Alma Katsu has had a fascinating career. She began as an intelligence analyst before deciding to shift her career and become a writer. “I grew up wanting to be a novelist, but I got the opportunity to work in the intelligence community after college,” Katsu said. “But when I was forty, I reassessed what I wanted to do with my life, and I wanted to really learn how to really write a novel. So, I went back to graduate school and literally wrote every day.”
Katsu’s debut novel, The Taker, was released in 2011. And since then, she has written in a wide range of genres ranging from dark fantasy to historical horror. “I write very character-driven books and they tend to have a theme in them,” she said. “I try not to be too preachy about it, but that's the intelligence analyst in me. That's what we're trained to do, assess, and educate. I lean towards being a more literary writer and I do think there’s a potential for more depth in stories.”
We were thrilled to sit down with Katsu and talk about her career and her many books as well as discover why The Fervor is her most personal book yet.
Lanore McIlvrae is brought into the rural ER in St. Andrew, Maine in the middle of the night. Even though she’s suspected of murder, Dr. Luke Findley is inexplicably drawn to her. “The inspiration was Interview with the Vampire by Anne Rice, but it’s not a vampire book,” Katsu said. “It’s a sweeping, dark, epic historical love story.”
Lanny tells Luke a story of love and betrayal. When she was a young girl at the turn of the nineteenth century, she was in love with the founder’s son. But the price she pays for that love is steep. Love may be immortal, but that bond chained Lanny to a terrible fate that she’s desperate to escape.
“I started writing The Taker in 2000. It’s actually based on a short story that I wrote when I was in my twenties that I couldn’t stop thinking about,” Katsu said. “I rewrote that book thirteen times because it’s a complex book. It jumps in and out of time, it has POV and time shifts, but I finished it and it sold to Simon and Schuster, where it got named one of the top ten debuts of the year.”
Lanore McIlvrae will do anything for love. The boy she grew up with at the turn of the nineteenth century, gave her eternal life. But he didn’t tell her that his gift came with a steep price. “The villain is insanely gripping,” Katsu said. “There are actually two characters who could be the villain, but Adair is extremely popular. It’s scary how many people fall for him right away, but he is incredibly charming and seductive.”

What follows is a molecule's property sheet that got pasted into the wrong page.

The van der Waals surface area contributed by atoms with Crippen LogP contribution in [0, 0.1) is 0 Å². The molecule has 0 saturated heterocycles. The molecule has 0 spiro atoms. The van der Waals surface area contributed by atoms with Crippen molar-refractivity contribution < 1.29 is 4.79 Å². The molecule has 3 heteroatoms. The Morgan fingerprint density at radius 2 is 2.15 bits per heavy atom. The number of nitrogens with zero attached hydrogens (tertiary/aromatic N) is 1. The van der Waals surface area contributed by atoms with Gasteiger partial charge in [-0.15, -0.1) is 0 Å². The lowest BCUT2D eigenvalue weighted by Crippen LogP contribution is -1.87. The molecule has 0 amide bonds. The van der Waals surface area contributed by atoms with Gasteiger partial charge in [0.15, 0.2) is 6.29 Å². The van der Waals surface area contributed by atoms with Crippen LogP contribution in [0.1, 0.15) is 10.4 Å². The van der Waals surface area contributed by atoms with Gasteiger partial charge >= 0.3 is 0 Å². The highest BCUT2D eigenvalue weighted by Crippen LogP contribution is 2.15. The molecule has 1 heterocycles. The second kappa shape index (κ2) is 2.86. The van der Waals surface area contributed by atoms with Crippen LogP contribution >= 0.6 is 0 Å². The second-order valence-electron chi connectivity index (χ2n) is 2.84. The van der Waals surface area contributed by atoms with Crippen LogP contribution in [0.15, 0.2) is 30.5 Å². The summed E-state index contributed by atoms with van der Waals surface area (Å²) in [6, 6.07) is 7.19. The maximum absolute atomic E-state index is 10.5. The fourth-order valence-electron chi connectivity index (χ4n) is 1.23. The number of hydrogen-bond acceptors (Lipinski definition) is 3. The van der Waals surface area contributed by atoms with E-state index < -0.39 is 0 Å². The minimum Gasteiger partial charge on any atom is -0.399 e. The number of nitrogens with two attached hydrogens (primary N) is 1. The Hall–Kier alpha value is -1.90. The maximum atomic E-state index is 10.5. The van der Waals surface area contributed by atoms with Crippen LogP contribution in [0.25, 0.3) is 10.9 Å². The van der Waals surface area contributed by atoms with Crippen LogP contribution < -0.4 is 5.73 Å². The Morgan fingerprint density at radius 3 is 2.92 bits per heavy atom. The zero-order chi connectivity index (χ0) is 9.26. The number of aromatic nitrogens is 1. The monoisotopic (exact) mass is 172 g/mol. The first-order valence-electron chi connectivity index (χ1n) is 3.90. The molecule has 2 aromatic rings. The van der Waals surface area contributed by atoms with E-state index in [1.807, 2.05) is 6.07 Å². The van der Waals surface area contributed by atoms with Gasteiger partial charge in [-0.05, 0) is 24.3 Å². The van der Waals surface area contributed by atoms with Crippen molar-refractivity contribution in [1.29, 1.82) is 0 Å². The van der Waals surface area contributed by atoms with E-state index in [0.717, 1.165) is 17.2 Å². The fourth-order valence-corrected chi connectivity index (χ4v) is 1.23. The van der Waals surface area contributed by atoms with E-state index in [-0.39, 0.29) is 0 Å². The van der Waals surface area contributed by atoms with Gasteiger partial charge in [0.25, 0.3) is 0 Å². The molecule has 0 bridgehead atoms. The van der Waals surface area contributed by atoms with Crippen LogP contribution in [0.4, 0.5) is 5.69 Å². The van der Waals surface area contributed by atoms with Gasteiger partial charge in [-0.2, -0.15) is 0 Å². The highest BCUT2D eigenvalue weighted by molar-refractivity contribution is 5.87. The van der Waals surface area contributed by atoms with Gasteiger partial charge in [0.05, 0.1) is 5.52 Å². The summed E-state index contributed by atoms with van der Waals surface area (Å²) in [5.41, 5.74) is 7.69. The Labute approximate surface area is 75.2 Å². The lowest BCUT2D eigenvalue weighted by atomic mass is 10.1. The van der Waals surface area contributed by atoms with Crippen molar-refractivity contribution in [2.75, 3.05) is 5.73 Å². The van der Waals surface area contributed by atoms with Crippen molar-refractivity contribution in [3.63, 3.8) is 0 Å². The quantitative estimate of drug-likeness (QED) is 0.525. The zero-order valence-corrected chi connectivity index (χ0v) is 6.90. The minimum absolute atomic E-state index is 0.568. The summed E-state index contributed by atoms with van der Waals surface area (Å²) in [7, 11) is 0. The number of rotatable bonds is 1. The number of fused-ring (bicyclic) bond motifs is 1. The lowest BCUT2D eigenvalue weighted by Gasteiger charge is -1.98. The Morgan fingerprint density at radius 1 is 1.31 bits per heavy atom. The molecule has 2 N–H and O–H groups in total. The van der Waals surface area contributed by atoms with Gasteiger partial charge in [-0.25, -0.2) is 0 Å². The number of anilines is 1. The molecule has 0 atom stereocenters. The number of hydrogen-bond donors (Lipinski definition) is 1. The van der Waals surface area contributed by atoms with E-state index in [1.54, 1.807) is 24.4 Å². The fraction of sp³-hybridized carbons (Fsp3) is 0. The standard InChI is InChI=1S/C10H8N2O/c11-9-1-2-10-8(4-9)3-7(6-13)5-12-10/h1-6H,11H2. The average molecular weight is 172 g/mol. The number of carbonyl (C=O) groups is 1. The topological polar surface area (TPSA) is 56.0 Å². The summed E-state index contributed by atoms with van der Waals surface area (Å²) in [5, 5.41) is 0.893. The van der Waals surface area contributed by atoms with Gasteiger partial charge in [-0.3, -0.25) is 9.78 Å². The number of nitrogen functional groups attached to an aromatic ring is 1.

After years of living with a monster in the flesh, Lanore doesn’t have a choice when she seals Adair behind a wall of bricks. Now, two hundred years later, Adair has escaped. Lanore knows he’s going to come looking for her. And she has no idea how she’s going to escape.
When Lanore McIlvrae entombed Adair two hundred years ago, she did it to save Jonathan, the man she thought was the love of her life. After Adair escaped, she was convinced he was going to hunt her down and seek revenge. But that’s not what happened. Katsu told us, “As the books progress, they get more magical and less in the realm of realism. It actually has a lot of themes and elements from The Tempest, so by the time you get to The Descent, it’s quite fairy tale-esque.”
Lanore ends up tracking Adair to the mystical island he’s living in self-imposed exile on. She needs him to send her to the Queen of the Underworld and beg her to release Jonathan. Adair agrees but makes her promise to return when he’s freed. But Lanore has gone to extreme lengths in the name of love. And might be willing to do anything to be reunited with him—no matter the cost. “By the final book in the trilogy, you realize it has its own mythology that isn’t revealed until the very end, which was very hard to sustain,” Katsu said. “In the beginning, because it’s dark with these particular characters, a lot of people assumed it was a vampire book. But it isn’t and by the end you see that.”
When the wagon train known as the Donner Party set off, they knew it would be a difficult journey. But when a series of misfortunes plague them, there’s only one possible explanation: Tamsen Donner has cursed them. “When I was writing The Hunger, I went on a research trip to Donner Park and Alder Creek,” Katsu said. ”Both locations were so eerie but staring at that lake and seeing how black it was—even when the sun hit it—was creepy. I wrote specific scenes because of that trip.”
After they decide to take an experimental route, their bad luck continues. By the time the 90 men, women, and children make it to the Sierras, winter has caught them. The group struggles to survive. But as members of their party disappear without a trace, they start to suspect something followed them into the mountains. And it’s hungry.